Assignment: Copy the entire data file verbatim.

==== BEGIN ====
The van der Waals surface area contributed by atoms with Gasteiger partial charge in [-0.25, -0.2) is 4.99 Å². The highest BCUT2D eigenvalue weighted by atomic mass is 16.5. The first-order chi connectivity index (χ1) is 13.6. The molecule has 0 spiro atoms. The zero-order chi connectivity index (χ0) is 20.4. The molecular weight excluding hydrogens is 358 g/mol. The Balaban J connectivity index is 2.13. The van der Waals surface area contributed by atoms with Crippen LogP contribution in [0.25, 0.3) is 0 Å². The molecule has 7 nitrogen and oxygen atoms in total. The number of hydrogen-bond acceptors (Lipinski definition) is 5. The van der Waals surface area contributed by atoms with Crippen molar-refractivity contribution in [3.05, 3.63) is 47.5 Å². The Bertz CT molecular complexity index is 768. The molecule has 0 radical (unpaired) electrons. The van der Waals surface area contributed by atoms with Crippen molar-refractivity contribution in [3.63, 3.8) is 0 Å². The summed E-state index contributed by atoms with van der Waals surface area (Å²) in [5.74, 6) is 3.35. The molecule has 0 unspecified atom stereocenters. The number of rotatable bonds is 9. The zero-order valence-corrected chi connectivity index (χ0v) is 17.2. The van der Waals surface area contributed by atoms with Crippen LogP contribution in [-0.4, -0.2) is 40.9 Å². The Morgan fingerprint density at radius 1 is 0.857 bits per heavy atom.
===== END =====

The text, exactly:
The van der Waals surface area contributed by atoms with Gasteiger partial charge in [-0.25, -0.2) is 4.99 Å². The highest BCUT2D eigenvalue weighted by atomic mass is 16.5. The first-order chi connectivity index (χ1) is 13.6. The molecule has 0 spiro atoms. The zero-order chi connectivity index (χ0) is 20.4. The molecular weight excluding hydrogens is 358 g/mol. The Balaban J connectivity index is 2.13. The van der Waals surface area contributed by atoms with Crippen LogP contribution in [0.25, 0.3) is 0 Å². The molecule has 7 nitrogen and oxygen atoms in total. The number of hydrogen-bond acceptors (Lipinski definition) is 5. The van der Waals surface area contributed by atoms with Crippen molar-refractivity contribution in [3.05, 3.63) is 47.5 Å². The Bertz CT molecular complexity index is 768. The molecule has 0 radical (unpaired) electrons. The van der Waals surface area contributed by atoms with Crippen molar-refractivity contribution in [3.63, 3.8) is 0 Å². The summed E-state index contributed by atoms with van der Waals surface area (Å²) in [5.74, 6) is 3.35. The molecule has 0 unspecified atom stereocenters. The number of rotatable bonds is 9. The zero-order valence-corrected chi connectivity index (χ0v) is 17.2. The van der Waals surface area contributed by atoms with Crippen LogP contribution in [-0.4, -0.2) is 40.9 Å². The Morgan fingerprint density at radius 1 is 0.857 bits per heavy atom.